The Children of Maesybidia

Ricy Davies Jones

Son of

                                                                         John and Esther (Davies) Jones



Ricy Davies Jones

Born 18th October 1828

Maesybidia Farm, Abergorlech, Carmarthenshire

Emigrated with the Saints to Utah,

USA February, 1849

Died 15th February 1908

Mount Sterling, Cache County, Utah

Buried Wellsville, Utah, USA

Ann Howell

1st Wife

Ann Howell

Born Wales - St. Donats

(Vale of Glamorgan)

27th July 184

Died 6th December 1916

Brigham City, Utah

Married 1st July 1854

Salt Lake City, Utah, USA

Divorced 2nd October 1874

Children of Ann & Ricy

William Howell Jones
Martha Anne Howell Jones
Esdras Howell Jones
Brigham Howell Jones
Lewis Howell Jones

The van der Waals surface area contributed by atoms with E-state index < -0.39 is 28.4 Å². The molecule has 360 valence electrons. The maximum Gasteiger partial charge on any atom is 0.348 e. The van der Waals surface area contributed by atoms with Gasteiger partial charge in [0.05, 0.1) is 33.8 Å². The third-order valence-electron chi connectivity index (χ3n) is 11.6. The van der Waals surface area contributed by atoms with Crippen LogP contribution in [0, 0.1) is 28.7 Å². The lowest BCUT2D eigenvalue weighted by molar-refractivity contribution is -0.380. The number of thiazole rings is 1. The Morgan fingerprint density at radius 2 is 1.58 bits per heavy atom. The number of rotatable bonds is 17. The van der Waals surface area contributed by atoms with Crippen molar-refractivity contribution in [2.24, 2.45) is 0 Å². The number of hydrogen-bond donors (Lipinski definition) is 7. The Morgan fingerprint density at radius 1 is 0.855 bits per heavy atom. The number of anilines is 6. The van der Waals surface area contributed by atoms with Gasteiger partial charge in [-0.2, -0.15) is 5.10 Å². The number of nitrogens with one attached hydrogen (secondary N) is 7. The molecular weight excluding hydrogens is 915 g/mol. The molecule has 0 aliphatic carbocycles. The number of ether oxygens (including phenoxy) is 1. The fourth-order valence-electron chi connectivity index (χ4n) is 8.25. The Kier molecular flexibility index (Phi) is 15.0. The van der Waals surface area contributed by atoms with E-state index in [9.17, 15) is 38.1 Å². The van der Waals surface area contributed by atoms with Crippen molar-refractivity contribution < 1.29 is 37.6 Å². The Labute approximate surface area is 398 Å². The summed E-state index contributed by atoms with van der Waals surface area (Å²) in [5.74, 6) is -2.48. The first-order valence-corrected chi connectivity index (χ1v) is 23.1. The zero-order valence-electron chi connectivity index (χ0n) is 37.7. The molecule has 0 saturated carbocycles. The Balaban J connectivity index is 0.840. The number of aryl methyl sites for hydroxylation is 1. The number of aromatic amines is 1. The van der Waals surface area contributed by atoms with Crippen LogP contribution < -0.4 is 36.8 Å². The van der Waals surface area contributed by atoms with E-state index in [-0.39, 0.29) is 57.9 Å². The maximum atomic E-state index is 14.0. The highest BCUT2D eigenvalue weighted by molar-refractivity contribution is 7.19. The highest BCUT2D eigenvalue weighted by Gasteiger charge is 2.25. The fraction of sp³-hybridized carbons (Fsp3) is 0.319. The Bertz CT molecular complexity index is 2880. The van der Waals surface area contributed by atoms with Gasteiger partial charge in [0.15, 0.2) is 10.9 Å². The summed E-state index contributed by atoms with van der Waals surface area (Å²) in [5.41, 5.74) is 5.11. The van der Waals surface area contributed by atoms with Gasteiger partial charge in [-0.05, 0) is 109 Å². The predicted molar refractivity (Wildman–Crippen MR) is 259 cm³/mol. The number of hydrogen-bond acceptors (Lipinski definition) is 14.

Alice Howell Jones
Zina Howell Jones
Alice 'Hettie' Jones

Please click here to view more detail of the 1st family


2nd Wife

Margaret Morse

Born 12th March 1853

Merthyr Tydfil, Wales


18th October 1868

Salt Lake City

Merthyr Tydfil,

Glamorgan Wales

18th August 1934

Children Margret & Ricy

Mary Ann Molly Jones

Celestia May Jones

Emma Jones

Sarah Jane 'Sadie' Jones

Alice Jones

Hettie Morse Jones

John Morse Jones

William LeRoy Jones

Ricy Hugh Jones

Margaret Bertha Jones

Joseph Pearl Jones

Sterling Morse Jones






1880 -








Please click here to view more detail on the 2nd family

To read the published obituary of Major Charles Wendell Jones, son of Ricy's youngest son Sterling Morse Jones

please click here

Ricy's Home in Utah - photo taken 1909